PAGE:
Here is a voice from the real world that most of us inhabit. Teaching, even teaching philosophy, is a job that requires reliable professional. Nazareth College was and is looking for such a professor, yet the person to whom they offered their position decided—after the job offer and after most such terms of negotiations are discussed—to request a (1) delay in the start date; (2) take an entire semester off for maternity leave (the norm in government jobs is 6 weeks); and (3) be unavailable during at least a semester if not a full year for a pre-tenure sabbatical. Thus the professor would be absent at some point during the fourth through seventh year of her initial start date if Nazareth College follows standard tenure timelines.

This would leave Nazareth College looking for someone to cover the teaching duties during the delayed start, during the maternity leave, and then later on during the sabbatical. Such a hire does not solve the problem of having someone to teach students.

These demands might be reasonable for a research position, but Nazareth College is a teaching institution, and indeed, the dedication to teaching by this person is suspect given these demands. Nazareth may generate some negative publicity by this decision, but on the other hand may have dodged a bullet. They also provide a tonic reminder that a professorship is a privilege, not a right.

James Annan said...

I'm amused by the number of people picking up on how unreasonable the maternity leave request supposedly was. If they had got as far as reading the follow-up message from the applicant, they would have found out that she was only asking them to confirm officially what they had already told her verbally was the de facto policy.

Anonymous said...

I would suggest that any negotiation be made in person or over the phone to one person (typically dept. chair). Emails can be forwarded with opinions for others added on. I imagine how this may have happened and skewed the intent and content of the original email.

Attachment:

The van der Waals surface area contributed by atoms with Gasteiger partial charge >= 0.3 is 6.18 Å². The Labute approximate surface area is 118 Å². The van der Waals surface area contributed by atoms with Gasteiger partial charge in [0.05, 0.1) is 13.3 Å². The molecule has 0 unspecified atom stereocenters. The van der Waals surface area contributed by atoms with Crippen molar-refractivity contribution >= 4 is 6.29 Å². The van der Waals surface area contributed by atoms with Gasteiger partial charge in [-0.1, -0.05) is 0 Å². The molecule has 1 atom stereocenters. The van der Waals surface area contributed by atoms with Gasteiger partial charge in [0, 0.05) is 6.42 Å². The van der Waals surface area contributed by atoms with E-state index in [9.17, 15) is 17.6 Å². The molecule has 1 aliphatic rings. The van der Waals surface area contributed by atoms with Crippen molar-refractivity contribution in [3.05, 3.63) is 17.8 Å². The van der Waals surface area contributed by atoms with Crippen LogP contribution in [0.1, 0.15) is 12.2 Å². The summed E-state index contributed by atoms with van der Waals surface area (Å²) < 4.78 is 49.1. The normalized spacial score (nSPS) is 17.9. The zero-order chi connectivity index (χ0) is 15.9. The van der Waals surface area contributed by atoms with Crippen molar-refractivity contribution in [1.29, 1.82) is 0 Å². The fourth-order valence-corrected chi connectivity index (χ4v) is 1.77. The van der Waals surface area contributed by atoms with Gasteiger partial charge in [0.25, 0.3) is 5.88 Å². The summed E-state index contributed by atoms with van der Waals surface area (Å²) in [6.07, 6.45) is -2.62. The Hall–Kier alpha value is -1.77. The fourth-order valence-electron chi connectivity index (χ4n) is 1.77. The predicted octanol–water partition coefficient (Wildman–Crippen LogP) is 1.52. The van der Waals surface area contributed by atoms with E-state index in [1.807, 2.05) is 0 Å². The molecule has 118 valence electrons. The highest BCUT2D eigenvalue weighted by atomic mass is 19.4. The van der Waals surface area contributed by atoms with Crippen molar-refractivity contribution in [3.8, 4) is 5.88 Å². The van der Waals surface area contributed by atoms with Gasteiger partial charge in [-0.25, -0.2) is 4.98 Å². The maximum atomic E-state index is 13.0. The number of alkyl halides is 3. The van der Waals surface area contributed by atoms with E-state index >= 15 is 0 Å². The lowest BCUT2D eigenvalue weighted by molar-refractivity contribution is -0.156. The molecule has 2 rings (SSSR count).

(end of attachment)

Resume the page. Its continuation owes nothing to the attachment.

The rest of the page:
Anonymous said...

Some of these requests to me seem a little out of line (I speak from my experience in academia in a research intensive institution; I'm out of academia now):
1) Salary - this is fine; you can always negotiate salary, although it is easier for more senior positions as you likely have accomplishments, grants, etc. that you can bargain with.
2) Maternity leave - there should already be a maternity leave policy spelled out in a faculty handbook for the university that the applicant can review. If her request is different than what is provided by the university, then a good explanation would be required.
3) Pre-tenure sabbatical - this is unheard of to me. At my university you were not eligible for sabbatical until you went through tenure as the tenure clock was 6 years (5.5 in practice due to when the tenure package was submitted) and sabbatical eligibility was every 7 years.
4) Class prep - I would think that you would create classes as requested by your department chair with hopefully some protected time for junior faculty. Class preparation expectations should have been discussed in the original offer by the university. I think the university was negligent if they did not make that clear with the first offer.
5) Start date - not unreasonable and I've seen various accommodations for start dates.

Anonymous said...

Her email didn't make it clear enough that she was only asking for some of the provisions to be granted. If you read the email fast and miss just one word (the "some") it completely changes the tone and message and makes it very demanding and off putting. I am guessing one or more members of the hiring committee misunderstood the email that way and thought she was being excessively demanding and even though they could have simply denied her request they took offense and simply didn't want her anymore.

Anonymous said...

We do not get a full sabbatical pre-tenure, but do a semester off of teaching responsibilities. So you still have to fulfill service obligations, but have more time for research. People vary on when they opt to take this pre-tenure study leave. It's a university level practice.